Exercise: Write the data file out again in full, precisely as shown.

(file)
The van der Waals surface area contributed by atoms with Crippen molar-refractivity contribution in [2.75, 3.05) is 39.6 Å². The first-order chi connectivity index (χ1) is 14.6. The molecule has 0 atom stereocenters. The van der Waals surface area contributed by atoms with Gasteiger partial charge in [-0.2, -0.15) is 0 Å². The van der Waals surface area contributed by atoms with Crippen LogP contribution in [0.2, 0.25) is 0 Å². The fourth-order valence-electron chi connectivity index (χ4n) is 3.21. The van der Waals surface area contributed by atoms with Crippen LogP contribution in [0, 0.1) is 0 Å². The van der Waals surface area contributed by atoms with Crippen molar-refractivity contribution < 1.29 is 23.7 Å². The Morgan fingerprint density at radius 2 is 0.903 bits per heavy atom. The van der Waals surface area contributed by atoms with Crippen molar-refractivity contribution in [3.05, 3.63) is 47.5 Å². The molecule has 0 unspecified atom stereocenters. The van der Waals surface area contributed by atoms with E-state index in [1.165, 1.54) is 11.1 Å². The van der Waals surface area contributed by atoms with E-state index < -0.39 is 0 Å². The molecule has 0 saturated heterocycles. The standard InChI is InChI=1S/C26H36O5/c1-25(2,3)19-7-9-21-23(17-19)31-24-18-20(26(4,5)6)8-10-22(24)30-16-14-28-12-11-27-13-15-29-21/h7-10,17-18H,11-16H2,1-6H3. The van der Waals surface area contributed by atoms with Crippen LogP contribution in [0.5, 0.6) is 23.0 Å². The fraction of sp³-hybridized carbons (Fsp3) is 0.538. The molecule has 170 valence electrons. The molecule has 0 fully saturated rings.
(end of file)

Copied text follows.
The van der Waals surface area contributed by atoms with Crippen molar-refractivity contribution in [2.75, 3.05) is 39.6 Å². The first-order chi connectivity index (χ1) is 14.6. The molecule has 0 atom stereocenters. The van der Waals surface area contributed by atoms with Gasteiger partial charge in [-0.2, -0.15) is 0 Å². The van der Waals surface area contributed by atoms with Crippen LogP contribution in [0.2, 0.25) is 0 Å². The fourth-order valence-electron chi connectivity index (χ4n) is 3.21. The van der Waals surface area contributed by atoms with Crippen LogP contribution in [0, 0.1) is 0 Å². The van der Waals surface area contributed by atoms with Crippen molar-refractivity contribution < 1.29 is 23.7 Å². The Morgan fingerprint density at radius 2 is 0.903 bits per heavy atom. The van der Waals surface area contributed by atoms with Crippen molar-refractivity contribution in [3.05, 3.63) is 47.5 Å². The molecule has 0 unspecified atom stereocenters. The van der Waals surface area contributed by atoms with E-state index in [1.165, 1.54) is 11.1 Å². The van der Waals surface area contributed by atoms with E-state index < -0.39 is 0 Å². The molecule has 0 saturated heterocycles. The standard InChI is InChI=1S/C26H36O5/c1-25(2,3)19-7-9-21-23(17-19)31-24-18-20(26(4,5)6)8-10-22(24)30-16-14-28-12-11-27-13-15-29-21/h7-10,17-18H,11-16H2,1-6H3. The van der Waals surface area contributed by atoms with Crippen LogP contribution in [0.5, 0.6) is 23.0 Å². The fraction of sp³-hybridized carbons (Fsp3) is 0.538. The molecule has 170 valence electrons. The molecule has 0 fully saturated rings.